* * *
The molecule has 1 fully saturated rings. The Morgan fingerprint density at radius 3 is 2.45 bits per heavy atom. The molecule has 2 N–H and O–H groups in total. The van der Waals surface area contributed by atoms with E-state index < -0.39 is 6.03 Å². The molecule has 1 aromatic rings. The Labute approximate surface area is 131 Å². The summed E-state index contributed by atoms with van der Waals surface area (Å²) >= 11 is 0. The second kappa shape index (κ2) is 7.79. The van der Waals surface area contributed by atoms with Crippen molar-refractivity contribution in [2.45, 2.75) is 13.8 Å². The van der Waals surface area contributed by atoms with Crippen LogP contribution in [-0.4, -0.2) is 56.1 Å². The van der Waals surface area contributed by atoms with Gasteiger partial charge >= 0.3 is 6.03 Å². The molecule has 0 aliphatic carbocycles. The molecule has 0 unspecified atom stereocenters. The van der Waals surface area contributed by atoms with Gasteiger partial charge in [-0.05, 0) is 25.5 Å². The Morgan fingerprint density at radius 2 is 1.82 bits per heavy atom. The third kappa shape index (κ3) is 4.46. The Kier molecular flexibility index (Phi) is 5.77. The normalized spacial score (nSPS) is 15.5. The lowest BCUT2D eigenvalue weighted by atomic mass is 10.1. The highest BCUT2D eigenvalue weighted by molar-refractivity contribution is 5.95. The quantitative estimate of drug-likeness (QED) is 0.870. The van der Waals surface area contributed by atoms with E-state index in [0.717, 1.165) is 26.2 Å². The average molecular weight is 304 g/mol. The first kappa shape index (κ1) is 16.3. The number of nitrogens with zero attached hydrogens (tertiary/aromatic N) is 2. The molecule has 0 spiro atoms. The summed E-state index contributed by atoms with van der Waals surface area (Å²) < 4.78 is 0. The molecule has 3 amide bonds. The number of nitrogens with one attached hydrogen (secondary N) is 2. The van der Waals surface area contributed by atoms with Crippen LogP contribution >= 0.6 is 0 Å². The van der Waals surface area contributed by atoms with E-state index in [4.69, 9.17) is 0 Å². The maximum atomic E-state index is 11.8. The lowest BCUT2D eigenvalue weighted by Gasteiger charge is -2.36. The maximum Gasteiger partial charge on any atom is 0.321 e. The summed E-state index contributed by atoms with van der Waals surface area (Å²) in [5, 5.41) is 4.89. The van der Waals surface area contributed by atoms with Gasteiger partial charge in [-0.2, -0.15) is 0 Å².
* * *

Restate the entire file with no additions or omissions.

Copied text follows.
The molecule has 1 fully saturated rings. The Morgan fingerprint density at radius 3 is 2.45 bits per heavy atom. The molecule has 2 N–H and O–H groups in total. The van der Waals surface area contributed by atoms with E-state index < -0.39 is 6.03 Å². The molecule has 1 aromatic rings. The Labute approximate surface area is 131 Å². The summed E-state index contributed by atoms with van der Waals surface area (Å²) >= 11 is 0. The second kappa shape index (κ2) is 7.79. The van der Waals surface area contributed by atoms with Crippen molar-refractivity contribution in [2.45, 2.75) is 13.8 Å². The van der Waals surface area contributed by atoms with Crippen LogP contribution in [-0.4, -0.2) is 56.1 Å². The van der Waals surface area contributed by atoms with Gasteiger partial charge >= 0.3 is 6.03 Å². The molecule has 0 aliphatic carbocycles. The molecule has 0 unspecified atom stereocenters. The van der Waals surface area contributed by atoms with Gasteiger partial charge in [-0.05, 0) is 25.5 Å². The Morgan fingerprint density at radius 2 is 1.82 bits per heavy atom. The third kappa shape index (κ3) is 4.46. The Kier molecular flexibility index (Phi) is 5.77. The normalized spacial score (nSPS) is 15.5. The lowest BCUT2D eigenvalue weighted by atomic mass is 10.1. The highest BCUT2D eigenvalue weighted by molar-refractivity contribution is 5.95. The quantitative estimate of drug-likeness (QED) is 0.870. The van der Waals surface area contributed by atoms with E-state index in [0.717, 1.165) is 26.2 Å². The average molecular weight is 304 g/mol. The first kappa shape index (κ1) is 16.3. The number of nitrogens with zero attached hydrogens (tertiary/aromatic N) is 2. The molecule has 0 spiro atoms. The summed E-state index contributed by atoms with van der Waals surface area (Å²) < 4.78 is 0. The molecule has 3 amide bonds. The number of nitrogens with one attached hydrogen (secondary N) is 2. The van der Waals surface area contributed by atoms with Crippen LogP contribution >= 0.6 is 0 Å². The van der Waals surface area contributed by atoms with E-state index in [4.69, 9.17) is 0 Å². The maximum atomic E-state index is 11.8. The lowest BCUT2D eigenvalue weighted by Gasteiger charge is -2.36. The maximum Gasteiger partial charge on any atom is 0.321 e. The summed E-state index contributed by atoms with van der Waals surface area (Å²) in [5, 5.41) is 4.89. The van der Waals surface area contributed by atoms with Gasteiger partial charge in [-0.2, -0.15) is 0 Å².